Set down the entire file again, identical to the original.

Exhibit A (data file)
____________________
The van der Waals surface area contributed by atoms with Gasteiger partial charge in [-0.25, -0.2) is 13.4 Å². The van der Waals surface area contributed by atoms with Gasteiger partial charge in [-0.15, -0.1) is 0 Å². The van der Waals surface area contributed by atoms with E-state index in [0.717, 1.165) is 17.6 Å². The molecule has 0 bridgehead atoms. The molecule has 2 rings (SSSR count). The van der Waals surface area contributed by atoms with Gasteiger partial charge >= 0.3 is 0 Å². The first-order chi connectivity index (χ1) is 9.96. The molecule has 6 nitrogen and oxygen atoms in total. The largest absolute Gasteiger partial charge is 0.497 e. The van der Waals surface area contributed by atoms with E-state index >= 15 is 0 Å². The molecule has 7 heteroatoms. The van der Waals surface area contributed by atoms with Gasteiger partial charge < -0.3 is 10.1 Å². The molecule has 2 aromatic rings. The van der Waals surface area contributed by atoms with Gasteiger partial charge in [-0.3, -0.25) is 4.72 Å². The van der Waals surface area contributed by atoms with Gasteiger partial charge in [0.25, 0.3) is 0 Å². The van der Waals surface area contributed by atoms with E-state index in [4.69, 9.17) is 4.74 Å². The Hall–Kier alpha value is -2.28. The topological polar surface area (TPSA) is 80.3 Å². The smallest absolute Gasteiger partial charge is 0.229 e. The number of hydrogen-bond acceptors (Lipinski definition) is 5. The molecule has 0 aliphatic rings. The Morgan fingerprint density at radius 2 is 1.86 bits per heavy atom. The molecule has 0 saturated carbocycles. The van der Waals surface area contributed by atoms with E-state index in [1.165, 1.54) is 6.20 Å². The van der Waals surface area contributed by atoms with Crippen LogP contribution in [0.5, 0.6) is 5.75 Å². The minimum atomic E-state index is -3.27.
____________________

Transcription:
The van der Waals surface area contributed by atoms with Gasteiger partial charge in [-0.25, -0.2) is 13.4 Å². The van der Waals surface area contributed by atoms with Gasteiger partial charge in [-0.15, -0.1) is 0 Å². The van der Waals surface area contributed by atoms with E-state index in [0.717, 1.165) is 17.6 Å². The molecule has 0 bridgehead atoms. The molecule has 2 rings (SSSR count). The van der Waals surface area contributed by atoms with Gasteiger partial charge >= 0.3 is 0 Å². The first-order chi connectivity index (χ1) is 9.96. The molecule has 6 nitrogen and oxygen atoms in total. The largest absolute Gasteiger partial charge is 0.497 e. The van der Waals surface area contributed by atoms with E-state index >= 15 is 0 Å². The molecule has 7 heteroatoms. The van der Waals surface area contributed by atoms with Gasteiger partial charge < -0.3 is 10.1 Å². The molecule has 2 aromatic rings. The van der Waals surface area contributed by atoms with Gasteiger partial charge in [-0.3, -0.25) is 4.72 Å². The van der Waals surface area contributed by atoms with Gasteiger partial charge in [0.25, 0.3) is 0 Å². The van der Waals surface area contributed by atoms with E-state index in [4.69, 9.17) is 4.74 Å². The Hall–Kier alpha value is -2.28. The topological polar surface area (TPSA) is 80.3 Å². The smallest absolute Gasteiger partial charge is 0.229 e. The number of hydrogen-bond acceptors (Lipinski definition) is 5. The molecule has 0 aliphatic rings. The Morgan fingerprint density at radius 2 is 1.86 bits per heavy atom. The molecule has 0 saturated carbocycles. The van der Waals surface area contributed by atoms with E-state index in [1.165, 1.54) is 6.20 Å². The van der Waals surface area contributed by atoms with Crippen LogP contribution in [0.5, 0.6) is 5.75 Å². The minimum atomic E-state index is -3.27.